The attorney general's office was given $142,000 in November from the state's Contingency Fund, used during the interim in case cash begins to dry up.

North Dakota does have a Risk Management Fund under the budget office, but it only covers tort, or civil, claims or litigation brought against the state. It does not cover a constitutional challenge.

Some lawmakers argued that money to fight a court battle needs to be attached to the abortion bills.

Sen. Ray Holmberg, R-Grand Forks, chairman of the Senate Appropriations Committee, said it's difficult to put state funding behind individual pieces of legislation because the Legislature doesn't know what the court costs may be.

"You can't try to second guess every issue because we don't know," he said.


South Dakota established its Extraordinary Litigation Fund in 2006, which covers the cost of outside counsel, settlement costs and other fees.

South Dakota's fund has been used a few times to help cover costs associated with losing abortion-related court battles.

Planned Parenthood was paid $623,000 in fees by South Dakota, resulting from two challenges to abortion laws over the last decade. This did not include the state's own attorney hours and resources, according to Jennifer Aulwes, spokeswoman for Planned Parenthood of Minnesota, North Dakota and South Dakota.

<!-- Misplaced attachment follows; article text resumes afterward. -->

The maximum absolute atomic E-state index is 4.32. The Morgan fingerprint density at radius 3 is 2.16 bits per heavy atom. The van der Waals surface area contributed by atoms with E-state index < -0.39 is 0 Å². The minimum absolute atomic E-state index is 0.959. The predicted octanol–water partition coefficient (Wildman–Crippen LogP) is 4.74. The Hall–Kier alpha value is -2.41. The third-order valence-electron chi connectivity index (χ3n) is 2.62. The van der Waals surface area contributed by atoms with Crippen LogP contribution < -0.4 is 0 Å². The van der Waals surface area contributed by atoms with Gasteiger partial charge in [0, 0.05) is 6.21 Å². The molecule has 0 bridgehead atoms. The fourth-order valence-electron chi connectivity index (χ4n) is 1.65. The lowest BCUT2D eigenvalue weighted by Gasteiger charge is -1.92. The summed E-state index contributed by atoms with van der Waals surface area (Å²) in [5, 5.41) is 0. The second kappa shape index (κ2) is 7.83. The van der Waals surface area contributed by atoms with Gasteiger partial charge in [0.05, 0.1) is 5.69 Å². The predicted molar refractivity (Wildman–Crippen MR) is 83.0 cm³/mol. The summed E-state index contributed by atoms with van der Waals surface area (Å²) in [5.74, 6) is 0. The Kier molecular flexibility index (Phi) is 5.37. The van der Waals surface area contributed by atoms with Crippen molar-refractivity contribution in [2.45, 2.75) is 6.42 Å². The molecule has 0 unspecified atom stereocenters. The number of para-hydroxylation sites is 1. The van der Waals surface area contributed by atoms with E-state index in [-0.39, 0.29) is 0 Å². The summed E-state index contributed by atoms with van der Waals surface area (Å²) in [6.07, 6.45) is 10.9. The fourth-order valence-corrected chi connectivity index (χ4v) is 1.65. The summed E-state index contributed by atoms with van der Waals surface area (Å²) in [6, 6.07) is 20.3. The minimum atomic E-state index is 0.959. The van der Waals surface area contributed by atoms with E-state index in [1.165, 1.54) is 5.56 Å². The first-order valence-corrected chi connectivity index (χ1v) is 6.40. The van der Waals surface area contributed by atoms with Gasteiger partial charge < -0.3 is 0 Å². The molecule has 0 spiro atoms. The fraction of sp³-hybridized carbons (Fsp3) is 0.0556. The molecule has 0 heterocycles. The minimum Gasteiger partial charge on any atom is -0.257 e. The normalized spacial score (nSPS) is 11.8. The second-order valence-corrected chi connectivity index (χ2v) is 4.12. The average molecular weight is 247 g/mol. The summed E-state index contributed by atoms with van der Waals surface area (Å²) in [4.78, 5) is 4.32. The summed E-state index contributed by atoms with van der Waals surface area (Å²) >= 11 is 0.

The organization led the charge because it operates the state's sole abortion provider in Sioux Falls, which would have been most affected.

South Dakota lost Planned Parenthood v. Janklow, a case filed in 2002, requiring the state to pay about $410,000 in legal fees.

The laws that were challenged attempted to ban abortion and mandated that abortions after the 12th week of pregnancy be performed in a hospital.

Steven Morrison, assistant professor at the University of North Dakota School of Law, guessed a private attorney could ask for $250,000 to argue any of the cases against the new laws if the bills are enacted.

"It could shape up to be a contentions, high-profile case that could continue to drag on," he said. "As a private attorney, I would want to have enough money up front to cover legal fees."